From SailNorway we will be 2-3 skippers and crew, all good sailors, of which at least two of us will have solid experience from similar expeditions. In addition, we have a guide and expedition leader who is responsible for the trip on land.
It's not just any sailboat we use on this trip, but our 70-feet expedition boat Valiente. She is a very steady and comfortable boat built in steel, made for sailing in arctic waters. The boat is well-equipped and has a large outdoor area, a wheelhouse and a 360-degree-view lounge. For pictures and more info about Valiente see link here.
This expedition is, like our other longer trips, primarily a great voyage of discovery, but also an excellent opportunity to learn a lot about sailing and navigation, and not least using a boat as a starting point for discoveries and experiences on land. Are you ready for the late summer’s expedition to Jan Mayen?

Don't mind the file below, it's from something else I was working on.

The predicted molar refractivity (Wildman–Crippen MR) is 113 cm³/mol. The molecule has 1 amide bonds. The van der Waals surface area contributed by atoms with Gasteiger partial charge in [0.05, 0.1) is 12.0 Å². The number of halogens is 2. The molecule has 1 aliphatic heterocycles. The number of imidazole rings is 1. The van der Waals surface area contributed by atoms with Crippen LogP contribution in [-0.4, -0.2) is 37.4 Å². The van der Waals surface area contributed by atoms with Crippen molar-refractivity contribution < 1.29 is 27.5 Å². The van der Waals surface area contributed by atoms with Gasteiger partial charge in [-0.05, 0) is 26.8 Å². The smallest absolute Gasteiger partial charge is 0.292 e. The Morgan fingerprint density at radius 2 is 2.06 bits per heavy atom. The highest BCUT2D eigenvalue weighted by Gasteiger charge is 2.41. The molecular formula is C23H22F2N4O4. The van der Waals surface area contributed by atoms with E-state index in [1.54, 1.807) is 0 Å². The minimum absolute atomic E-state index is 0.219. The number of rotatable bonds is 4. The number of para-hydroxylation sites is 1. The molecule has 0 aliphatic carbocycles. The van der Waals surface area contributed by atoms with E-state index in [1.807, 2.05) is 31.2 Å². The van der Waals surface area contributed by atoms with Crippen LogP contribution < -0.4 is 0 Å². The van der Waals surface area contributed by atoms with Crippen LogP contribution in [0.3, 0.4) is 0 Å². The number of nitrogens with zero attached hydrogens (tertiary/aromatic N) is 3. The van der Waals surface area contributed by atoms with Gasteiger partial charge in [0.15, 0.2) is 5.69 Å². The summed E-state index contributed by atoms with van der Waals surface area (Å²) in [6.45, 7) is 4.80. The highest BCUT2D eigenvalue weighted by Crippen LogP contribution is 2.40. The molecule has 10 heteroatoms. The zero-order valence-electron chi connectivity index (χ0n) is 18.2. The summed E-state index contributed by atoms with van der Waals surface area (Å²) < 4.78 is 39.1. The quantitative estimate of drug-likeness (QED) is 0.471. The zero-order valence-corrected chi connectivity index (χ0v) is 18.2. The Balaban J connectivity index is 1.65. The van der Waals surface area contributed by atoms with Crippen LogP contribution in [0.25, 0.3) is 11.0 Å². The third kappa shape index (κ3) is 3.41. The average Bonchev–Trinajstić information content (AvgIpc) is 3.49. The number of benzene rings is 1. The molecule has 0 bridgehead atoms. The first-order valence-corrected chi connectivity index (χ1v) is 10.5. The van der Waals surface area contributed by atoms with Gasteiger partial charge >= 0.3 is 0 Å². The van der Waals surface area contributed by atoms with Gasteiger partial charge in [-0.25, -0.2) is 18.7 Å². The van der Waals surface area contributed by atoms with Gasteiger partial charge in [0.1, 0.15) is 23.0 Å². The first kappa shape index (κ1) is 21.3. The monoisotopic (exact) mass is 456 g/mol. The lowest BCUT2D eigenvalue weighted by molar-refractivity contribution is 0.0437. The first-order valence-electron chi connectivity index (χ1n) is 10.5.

The Arctic is a vulnerable area under pressure from people and climate change. In SeilNorge we are committed to taking care of the environment as much as possible and we believe that small boats with few people and little pollution and waste are much less harmful to the environment, climate and local wildlife, than larger boats and cruise ships. We also try to gather garbage at the places we visit, instead of leaving something behind. On Svalbard we follow AECO's guidelines for encounters with wildlife, beach cleaning, cultural heritage sites and for arctic operators. More about AECO's guidelines can be read here.